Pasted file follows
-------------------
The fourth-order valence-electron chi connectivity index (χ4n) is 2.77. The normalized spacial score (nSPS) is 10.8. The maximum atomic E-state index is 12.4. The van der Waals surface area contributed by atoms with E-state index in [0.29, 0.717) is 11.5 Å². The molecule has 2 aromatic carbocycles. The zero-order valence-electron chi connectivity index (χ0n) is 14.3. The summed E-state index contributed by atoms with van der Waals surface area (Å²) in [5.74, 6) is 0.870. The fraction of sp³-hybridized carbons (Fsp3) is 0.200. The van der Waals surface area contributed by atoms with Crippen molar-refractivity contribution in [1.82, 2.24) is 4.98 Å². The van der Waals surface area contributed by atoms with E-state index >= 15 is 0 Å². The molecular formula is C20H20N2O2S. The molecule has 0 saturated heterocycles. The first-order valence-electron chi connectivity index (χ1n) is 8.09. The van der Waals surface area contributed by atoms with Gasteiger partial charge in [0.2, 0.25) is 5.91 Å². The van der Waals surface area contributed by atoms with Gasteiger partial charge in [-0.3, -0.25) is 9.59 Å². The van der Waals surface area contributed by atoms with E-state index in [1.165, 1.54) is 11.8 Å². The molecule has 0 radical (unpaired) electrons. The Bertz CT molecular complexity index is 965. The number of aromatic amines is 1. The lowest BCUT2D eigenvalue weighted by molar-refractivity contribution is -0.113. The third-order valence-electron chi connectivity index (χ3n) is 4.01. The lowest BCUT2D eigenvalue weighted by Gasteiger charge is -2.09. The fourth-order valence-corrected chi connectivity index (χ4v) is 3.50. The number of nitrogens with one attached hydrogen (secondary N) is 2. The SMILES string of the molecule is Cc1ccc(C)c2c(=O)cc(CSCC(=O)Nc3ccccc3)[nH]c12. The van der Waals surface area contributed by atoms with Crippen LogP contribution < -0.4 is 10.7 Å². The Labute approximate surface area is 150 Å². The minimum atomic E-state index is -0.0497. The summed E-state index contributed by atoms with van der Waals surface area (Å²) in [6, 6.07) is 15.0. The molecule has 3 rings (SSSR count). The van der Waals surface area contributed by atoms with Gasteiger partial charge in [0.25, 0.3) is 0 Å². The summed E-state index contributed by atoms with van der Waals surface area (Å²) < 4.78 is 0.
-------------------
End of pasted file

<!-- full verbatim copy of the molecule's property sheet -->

The fourth-order valence-electron chi connectivity index (χ4n) is 2.77. The normalized spacial score (nSPS) is 10.8. The maximum atomic E-state index is 12.4. The van der Waals surface area contributed by atoms with E-state index in [0.29, 0.717) is 11.5 Å². The molecule has 2 aromatic carbocycles. The zero-order valence-electron chi connectivity index (χ0n) is 14.3. The summed E-state index contributed by atoms with van der Waals surface area (Å²) in [5.74, 6) is 0.870. The fraction of sp³-hybridized carbons (Fsp3) is 0.200. The van der Waals surface area contributed by atoms with Crippen molar-refractivity contribution in [1.82, 2.24) is 4.98 Å². The van der Waals surface area contributed by atoms with E-state index >= 15 is 0 Å². The molecular formula is C20H20N2O2S. The molecule has 0 saturated heterocycles. The first-order valence-electron chi connectivity index (χ1n) is 8.09. The van der Waals surface area contributed by atoms with Gasteiger partial charge in [0.2, 0.25) is 5.91 Å². The van der Waals surface area contributed by atoms with Gasteiger partial charge in [-0.3, -0.25) is 9.59 Å². The van der Waals surface area contributed by atoms with E-state index in [1.165, 1.54) is 11.8 Å². The molecule has 0 radical (unpaired) electrons. The Bertz CT molecular complexity index is 965. The number of aromatic amines is 1. The lowest BCUT2D eigenvalue weighted by molar-refractivity contribution is -0.113. The third-order valence-electron chi connectivity index (χ3n) is 4.01. The lowest BCUT2D eigenvalue weighted by Gasteiger charge is -2.09. The fourth-order valence-corrected chi connectivity index (χ4v) is 3.50. The number of nitrogens with one attached hydrogen (secondary N) is 2. The SMILES string of the molecule is Cc1ccc(C)c2c(=O)cc(CSCC(=O)Nc3ccccc3)[nH]c12. The van der Waals surface area contributed by atoms with Crippen LogP contribution < -0.4 is 10.7 Å². The Labute approximate surface area is 150 Å². The minimum atomic E-state index is -0.0497. The summed E-state index contributed by atoms with van der Waals surface area (Å²) in [6, 6.07) is 15.0. The molecule has 3 rings (SSSR count). The van der Waals surface area contributed by atoms with Gasteiger partial charge in [0.25, 0.3) is 0 Å². The summed E-state index contributed by atoms with van der Waals surface area (Å²) < 4.78 is 0.